DSM-V will almost certainly move closer to a neurobiological model and away from a psychosocial model. That will lead to less emphasis on psychosocial treatment. I don't hold that against psychiatry; they treat mental illness biologically. However, psychotherapy still has much to offer. Psychotherapy is still the best (or at least a competitive) treatment for personality disorder, post-traumatic stress disorder, and some depressive and anxiety disorders. Generally, psychotherapy reduces the risk of relapse. Yet, if we structure our diagnoses around neurobiolgical models, psychotherapy will be marginalized. Already, family and marital therapies are extremely difficult to justify using DSM-IV. Somehow, diagnoses should also be there to allow for psychosocial treatment and to encourage more research in that area.

Despite these problems, we still need a diagnostic manual. Psychiatric diagnoses, for all their arbitrariness, give us a way of organizing research and communicating therapeutic information. At some point research will give us a handle on the nature of mental illness, and a clear diagnostic system will emerge from that. In the meantime, this is the best we've got, and none of the critics have given us a good alternative to the writing of a new manual.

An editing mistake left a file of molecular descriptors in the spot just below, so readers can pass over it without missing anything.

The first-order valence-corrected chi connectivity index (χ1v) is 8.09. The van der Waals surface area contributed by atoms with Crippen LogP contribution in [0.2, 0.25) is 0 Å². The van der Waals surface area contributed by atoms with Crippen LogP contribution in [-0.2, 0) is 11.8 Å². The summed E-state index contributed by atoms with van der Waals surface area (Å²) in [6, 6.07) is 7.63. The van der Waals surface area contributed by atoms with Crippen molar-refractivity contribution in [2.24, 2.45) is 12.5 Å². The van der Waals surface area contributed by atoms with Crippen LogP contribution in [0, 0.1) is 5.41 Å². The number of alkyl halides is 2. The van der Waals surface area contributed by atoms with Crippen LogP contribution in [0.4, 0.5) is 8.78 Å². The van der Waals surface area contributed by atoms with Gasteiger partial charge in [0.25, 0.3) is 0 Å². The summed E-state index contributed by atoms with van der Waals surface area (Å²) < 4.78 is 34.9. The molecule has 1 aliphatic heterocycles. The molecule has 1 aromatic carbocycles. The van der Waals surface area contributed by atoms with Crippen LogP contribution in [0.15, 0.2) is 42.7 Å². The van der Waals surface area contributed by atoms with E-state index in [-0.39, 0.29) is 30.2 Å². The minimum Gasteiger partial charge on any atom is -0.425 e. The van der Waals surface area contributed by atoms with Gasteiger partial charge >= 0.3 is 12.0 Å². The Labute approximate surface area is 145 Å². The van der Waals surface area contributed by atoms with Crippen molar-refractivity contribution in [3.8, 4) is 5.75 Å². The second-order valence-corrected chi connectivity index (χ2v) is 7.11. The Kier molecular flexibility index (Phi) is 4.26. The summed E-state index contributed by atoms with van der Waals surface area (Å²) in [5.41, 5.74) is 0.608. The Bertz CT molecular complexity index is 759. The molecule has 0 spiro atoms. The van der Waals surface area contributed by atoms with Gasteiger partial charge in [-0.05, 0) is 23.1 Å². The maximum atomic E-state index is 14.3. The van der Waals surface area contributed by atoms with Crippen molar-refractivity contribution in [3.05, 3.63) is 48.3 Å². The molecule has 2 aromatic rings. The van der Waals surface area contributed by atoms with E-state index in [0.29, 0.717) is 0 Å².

Anonymous said...

I teach Psychology in a high school in Utah, and we're starting a chapter on mental illness. I wanted to bone-up on the controversy surrounding the DSM-V, before I taught it to my students. I found your comments open, frank, and understandable. Thanks

Anonymous said...

Based on what I've read, the most troubling aspect of the DSM V process is the movement towards diagnosing 'risk' syndromes. There is not enough data to justify these anticipatory diagnoses; they run the serious risk of medicalizing any deviations from the norm; treatment strategies would be purely hypothetical. It's hard to imagine who would benefit from these conceptual leaps except physicians and pharmaceutical companies. David Byrne, Ricmond,VA.

Anonymous said...

There is not enough data to justify these anticipatory diagnoses; they run the serious risk of medicalizing any deviations from the norm; treatment strategies would be purely hypothetical